Unfortunately, the textbook version isn’t much use as a political guide – sure, the textbook version of anthropogenic climate change (and that’s an important distinction because there’s absolutely no way you’re gonna stop natural climate change from occuring) makes sense. Sun shines, humans pollute the sky, rays bounce back, heat up planet. Easy.
    That’s not enough to spend trillions of $ though.

    Now, I could easily go and read the “Layman’s guide” of skepticism and then consequently trash you in any discussion (simply because I can then talk about stuff you’ve never even heard of – fortunately for you, that cost-benefit-analysis so far has always come up negative, too). That’s not science either. I accept my limitations and I’d expect journalists with all their might to do the same. Take a look at Reason’s Ron Bailey (a converted skeptic) or Cato’s Patrick Michaels (a real scientist(!) whose predictions are far less disturbing than what comes out after a couple thousand scientists try to reach a compromise and then let politicians add their own agend).
    Check out the following link, for example:

    Again, the European media isn’t exactly helping. While some conservative groups quite possibly go too far, there’s absolutely nothing seriously talking about the issue in the European mainstream media.

  3. climate pact Says:

    I admin, I used to think that these types of symbolic activism and events were pretty useless. But I changed my mind, and the reason is, these types of symbolic events actually bring climate change into public awareness. It isn’t about turning off lights to save electricity, it’s about making a visible statement that will make people go, “hmm… maybe I should think about this.”

    We don’t want to give up electricity. But we do need to think about electricity:

  4. danielquenton Says:

    Now then let me quote you:
    1. Buy Less.
    If the people buy less, what will happen is, that less money is being put to use, and people will loose their jobs and progress will be slowed down.
    – So bad idea.

    2. Expend Less Energy.
    Here I agree with you. Do something to expend less energy.

    3. Travel Less and More Efficiently.
    Travel more thoughtfully I would say. Use public transport more often, since I will actually benefit you. It is cheaper and it gives you more time.

  5. midmull Says:

    Well then, let me comment on your three suggestions:
    1) Bad idea. Horrible idea. In fact, it goes straight to what I said in the original post – less consumption and the symbolism that comes with it. It’s anti-progress, anti-industrial, anti-civilisation. It’s anti-human.

    2) Yeah, great suggestion. This one is happening anyway and will continue to happen regardless of whether or not some idiot turns off his light. The idiot doesn’t matter – companies OTOH might. And they will do this for purely selfish reasons: because it saves them money. That’s also why the US will eventually lead the way on climate change fighting: entrepreneurs will make money by inventing and developping new technologies.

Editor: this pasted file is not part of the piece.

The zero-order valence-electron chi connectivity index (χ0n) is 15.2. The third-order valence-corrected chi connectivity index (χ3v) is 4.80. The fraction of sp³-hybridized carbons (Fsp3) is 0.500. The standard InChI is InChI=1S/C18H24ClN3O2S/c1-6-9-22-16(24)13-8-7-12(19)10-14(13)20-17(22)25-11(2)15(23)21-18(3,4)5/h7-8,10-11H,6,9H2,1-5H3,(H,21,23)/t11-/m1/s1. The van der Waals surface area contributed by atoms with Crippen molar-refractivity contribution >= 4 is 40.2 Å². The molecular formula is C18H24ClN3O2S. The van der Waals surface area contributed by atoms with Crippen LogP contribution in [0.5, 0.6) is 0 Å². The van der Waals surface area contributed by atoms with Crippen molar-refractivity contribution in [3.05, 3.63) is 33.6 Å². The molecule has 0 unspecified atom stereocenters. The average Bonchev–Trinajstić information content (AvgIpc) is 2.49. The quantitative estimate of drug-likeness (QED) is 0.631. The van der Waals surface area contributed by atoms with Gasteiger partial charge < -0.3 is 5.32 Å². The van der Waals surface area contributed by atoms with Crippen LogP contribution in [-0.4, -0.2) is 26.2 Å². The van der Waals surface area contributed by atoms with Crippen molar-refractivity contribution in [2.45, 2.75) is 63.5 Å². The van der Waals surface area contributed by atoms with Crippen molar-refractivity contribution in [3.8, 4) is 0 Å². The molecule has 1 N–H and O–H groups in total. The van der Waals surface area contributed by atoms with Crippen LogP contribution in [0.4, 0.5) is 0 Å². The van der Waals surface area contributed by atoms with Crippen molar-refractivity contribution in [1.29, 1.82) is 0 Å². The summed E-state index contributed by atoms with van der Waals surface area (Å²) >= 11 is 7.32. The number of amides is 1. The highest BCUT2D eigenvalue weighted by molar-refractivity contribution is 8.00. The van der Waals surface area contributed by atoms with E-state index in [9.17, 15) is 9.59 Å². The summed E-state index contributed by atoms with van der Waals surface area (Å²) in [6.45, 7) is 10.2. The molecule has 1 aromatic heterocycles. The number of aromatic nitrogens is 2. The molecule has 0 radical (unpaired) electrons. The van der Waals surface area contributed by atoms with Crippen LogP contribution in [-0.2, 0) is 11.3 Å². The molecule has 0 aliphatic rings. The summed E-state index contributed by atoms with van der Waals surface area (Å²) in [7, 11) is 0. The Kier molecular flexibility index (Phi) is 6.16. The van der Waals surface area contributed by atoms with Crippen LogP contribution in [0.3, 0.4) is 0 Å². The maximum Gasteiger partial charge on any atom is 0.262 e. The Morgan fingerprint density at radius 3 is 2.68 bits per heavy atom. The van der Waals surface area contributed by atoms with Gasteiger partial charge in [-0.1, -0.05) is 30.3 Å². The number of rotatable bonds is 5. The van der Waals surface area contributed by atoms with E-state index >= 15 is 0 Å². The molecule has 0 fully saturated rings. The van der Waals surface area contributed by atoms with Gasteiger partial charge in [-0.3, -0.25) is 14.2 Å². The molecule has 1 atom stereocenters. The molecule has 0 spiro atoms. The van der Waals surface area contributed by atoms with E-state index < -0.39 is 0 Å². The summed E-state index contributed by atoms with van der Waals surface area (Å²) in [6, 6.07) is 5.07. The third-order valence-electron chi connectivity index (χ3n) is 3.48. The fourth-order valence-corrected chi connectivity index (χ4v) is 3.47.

The real question on this one (and that’s also where we’d certainly disagree) is what constitues “energy efficiency”. There’s something that happens on its own – see European countries that are a lot more energy efficient today and therefore suffer a lot less from high oil prices. And then there’s the additional “saving”, the one that hurts and goes beyond what’s natural. I’m opposed to that.

    Now, finally on travel:
    Making modern transportation available to the masses is probably one of the greatest accomplishments of capitalism as an economic system. Bringing flight prices down to a level where they are easily affordable by a vast amount of people is a great thing and has meant an unbelievable gain in personal freedom.
    There certainly are some areas where public transport makes sense – London, New York, Tokyo and the like. Huge cities, where running a train every 120 seconds makes economic sense and is actually much faster than taking the car. Make no mistake though: the low prices you know and have come to expect are heavily, I repeat HEAVILY subsidised. Even in those aforementioned places (don’t know for sure about Tokyo but the other two certainly are). So someone else is picking up the tab.
    Apart from that, flying just doesn’t matter and still is among the most popular targets. It does, however, make for huge gains in productivity by getting people that need to be some place to that place – businessmen. Cars, probably THE most popular target – well, too bad. It’s being worked on and it’ll work out in the end. More likely though it’ll be BMW rather than that god awful Lexus.

  6. Apparently I wasn’t the only one to recognise that symbolism… « Uncompahgre Gorge Says:

    […] 2008 — midmull Don Boudreaux needs much less space to say basically the same thing I said yesterday. So I commend you on your “Earth Hour” effort.  Persuading people across the globe to […]